Shortly after the battle of Culloden a fleet of ships appeared off the coast of Lochbroom, under the command of Captain Fergusson. They dropped anchor at Loch-Ceannard, when a large party went ashore and proceeded up the Strath to the residence of Mr Mackenzie of Langwell, connected by marriage with the Earl of Cromarty. Langwell having supported the Prince, fled out of the hated Fergusson's way; but his lady was obliged to remain at home to attend to a large family of young children, who were at the time laid up with smallpox. The house was ransacked. A large chest containing the family and other valuable papers, including a wadset of Langwell and Inchvannie from her relative, George, Earl of Cromarty, was burnt before her eyes; and about fifty head of fine Highland cattle were mangled by the swords and driven to the ships of the spoilers. Nor did this satisfy them. They committed similar depredations, without any discrimination between friend or foe, for eight days during which they remained in the neighbourhood. [New Statistical Account of Lochbroom.]
It is well known that Mackenzie had strong Jacobite feelings although his own prudence and the influence of Lord President Forbes secured his support for the Government. "Though many respectable individuals of the Clan Mackenzie had warmly espoused the cause of Charles, Lord Fortrose seems at no time to have proclaimed openly for him, whatever hopes he might have countenanced when in personal communication with the expatriated Sovereign, as indeed there is cause to infer something of the kind from a letter which, towards the end of November, 1745, was addressed by Lord John Drummond to Kenneth, pressing him instantly to join the Prince, then successfully penetrating the West of England, and qualifying the invitation by observing that it was the only mode for his Lordship to retrieve his character. Yet so little did Fortrose or his immediate followers affect the cause, that when Lord Lovat blockaded Fort-Augustus, two companies of Mackenzies, which bad been stationed at Brahan, were withdrawn, and posted by Lord Loudon, the commander-in-chief of the Government forces, at Castle Dounie, the stronghold of Fraser and, with the exception of these, the Royal party received no other support from the family of Seaforth, though many gentlemen of the clan served in the King's army. Yet it appears that a still greater number, with others whose ancestors identified themselves with the fortunes of the House of Kintail, were inclined to espouse the more venturous steps of the last of the Stuarts. George, the last Earl of Cromarty, being then paramount in power, and, probably so, in influence, even to the chief himself, having been, for certain reasons, liable to suspicions as to their disinterested nature, declared for Charles, and under his standard his own levy, with all the Jacobite adherents of the clan, ranged themselves, and were mainly instrumental in neutralizing Lord Loudon's and the Laird of Macleod's forces in the subsequent operations of 1746, driving them with the Lord President Forbes, to take shelter in the Isle of Skye." [Bennetsfield MS.]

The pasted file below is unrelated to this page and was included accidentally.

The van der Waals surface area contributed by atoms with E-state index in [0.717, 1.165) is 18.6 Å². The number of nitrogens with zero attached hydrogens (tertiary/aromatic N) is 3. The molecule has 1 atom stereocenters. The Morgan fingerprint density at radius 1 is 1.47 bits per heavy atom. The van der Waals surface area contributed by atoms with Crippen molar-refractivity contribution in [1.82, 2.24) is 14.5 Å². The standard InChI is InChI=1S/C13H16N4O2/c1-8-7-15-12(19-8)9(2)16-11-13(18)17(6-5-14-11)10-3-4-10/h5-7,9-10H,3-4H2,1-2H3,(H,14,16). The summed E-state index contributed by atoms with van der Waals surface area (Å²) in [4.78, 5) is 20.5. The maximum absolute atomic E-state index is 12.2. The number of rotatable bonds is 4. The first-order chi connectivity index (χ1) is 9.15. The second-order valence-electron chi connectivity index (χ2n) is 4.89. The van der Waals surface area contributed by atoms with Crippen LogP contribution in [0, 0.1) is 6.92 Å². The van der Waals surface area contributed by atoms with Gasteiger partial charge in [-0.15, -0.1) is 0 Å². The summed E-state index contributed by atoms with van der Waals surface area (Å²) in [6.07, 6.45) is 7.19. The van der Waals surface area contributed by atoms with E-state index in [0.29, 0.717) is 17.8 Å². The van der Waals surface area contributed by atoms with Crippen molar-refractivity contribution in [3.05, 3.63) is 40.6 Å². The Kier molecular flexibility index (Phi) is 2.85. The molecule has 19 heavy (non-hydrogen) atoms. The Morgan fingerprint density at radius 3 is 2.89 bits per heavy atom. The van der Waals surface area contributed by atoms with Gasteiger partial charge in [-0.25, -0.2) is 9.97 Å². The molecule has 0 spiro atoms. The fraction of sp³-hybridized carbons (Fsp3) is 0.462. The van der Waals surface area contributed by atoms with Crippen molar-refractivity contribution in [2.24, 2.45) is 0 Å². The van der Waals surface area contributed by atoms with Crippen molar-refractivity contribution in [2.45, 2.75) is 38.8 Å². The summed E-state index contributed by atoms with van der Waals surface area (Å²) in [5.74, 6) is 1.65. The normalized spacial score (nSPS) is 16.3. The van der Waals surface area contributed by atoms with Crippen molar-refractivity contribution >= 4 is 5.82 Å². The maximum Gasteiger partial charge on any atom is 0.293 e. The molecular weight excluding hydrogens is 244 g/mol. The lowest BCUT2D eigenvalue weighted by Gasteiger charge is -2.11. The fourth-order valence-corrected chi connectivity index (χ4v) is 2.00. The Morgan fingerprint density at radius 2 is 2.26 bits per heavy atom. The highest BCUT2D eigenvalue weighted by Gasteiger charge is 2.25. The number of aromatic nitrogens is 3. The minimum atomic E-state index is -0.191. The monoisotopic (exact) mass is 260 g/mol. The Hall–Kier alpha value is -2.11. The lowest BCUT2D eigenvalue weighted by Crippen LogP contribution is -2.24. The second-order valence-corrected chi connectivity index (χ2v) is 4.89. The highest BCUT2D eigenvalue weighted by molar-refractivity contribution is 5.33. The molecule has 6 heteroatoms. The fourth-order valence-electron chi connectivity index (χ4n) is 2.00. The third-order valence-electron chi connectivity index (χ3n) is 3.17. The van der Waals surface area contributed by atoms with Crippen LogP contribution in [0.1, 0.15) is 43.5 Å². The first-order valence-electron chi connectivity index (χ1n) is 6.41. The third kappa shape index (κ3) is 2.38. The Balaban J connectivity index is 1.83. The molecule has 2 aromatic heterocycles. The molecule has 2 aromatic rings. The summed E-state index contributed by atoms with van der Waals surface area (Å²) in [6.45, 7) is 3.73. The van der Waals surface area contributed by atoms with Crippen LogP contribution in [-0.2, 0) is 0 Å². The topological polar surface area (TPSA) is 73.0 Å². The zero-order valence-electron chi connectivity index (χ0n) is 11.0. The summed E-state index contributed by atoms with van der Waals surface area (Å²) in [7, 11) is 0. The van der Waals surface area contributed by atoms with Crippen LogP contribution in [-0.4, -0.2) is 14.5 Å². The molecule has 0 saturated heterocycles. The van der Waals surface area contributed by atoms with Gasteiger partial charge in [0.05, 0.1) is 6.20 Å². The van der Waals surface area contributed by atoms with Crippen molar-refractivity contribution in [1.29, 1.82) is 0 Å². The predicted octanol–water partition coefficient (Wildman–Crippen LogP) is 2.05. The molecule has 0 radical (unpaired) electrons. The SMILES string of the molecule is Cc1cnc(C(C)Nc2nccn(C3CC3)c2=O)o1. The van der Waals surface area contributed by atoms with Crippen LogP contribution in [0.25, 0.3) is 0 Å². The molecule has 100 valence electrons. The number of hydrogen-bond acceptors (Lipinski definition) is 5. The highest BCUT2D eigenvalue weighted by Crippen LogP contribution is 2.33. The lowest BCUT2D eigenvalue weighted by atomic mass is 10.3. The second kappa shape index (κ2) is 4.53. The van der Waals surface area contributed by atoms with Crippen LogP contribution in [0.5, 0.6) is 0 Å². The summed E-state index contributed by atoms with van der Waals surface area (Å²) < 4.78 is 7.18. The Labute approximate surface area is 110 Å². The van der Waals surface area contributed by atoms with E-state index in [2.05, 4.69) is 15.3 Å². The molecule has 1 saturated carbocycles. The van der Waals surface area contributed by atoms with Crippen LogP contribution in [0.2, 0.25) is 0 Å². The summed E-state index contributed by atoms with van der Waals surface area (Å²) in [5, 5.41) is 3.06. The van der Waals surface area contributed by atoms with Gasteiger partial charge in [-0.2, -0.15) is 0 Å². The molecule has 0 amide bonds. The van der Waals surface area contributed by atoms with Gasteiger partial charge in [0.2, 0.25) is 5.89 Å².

Kenneth married on the 11th of September, 1741, Lady Mary, eldest daughter of Alexander Stewart, sixth Earl of Galloway, with issue--
I. Kenneth, his heir and successor.
II. Margaret, who on the 4th of June, married William Webb.
III. Mary, who married Henry Howard, of Effingham, with issue.
IV. Agnes, who married J. Douglas.
V. Catherine, who on the 1st of March, 1773, married Thomas Griffin Tarpley, student of medicine.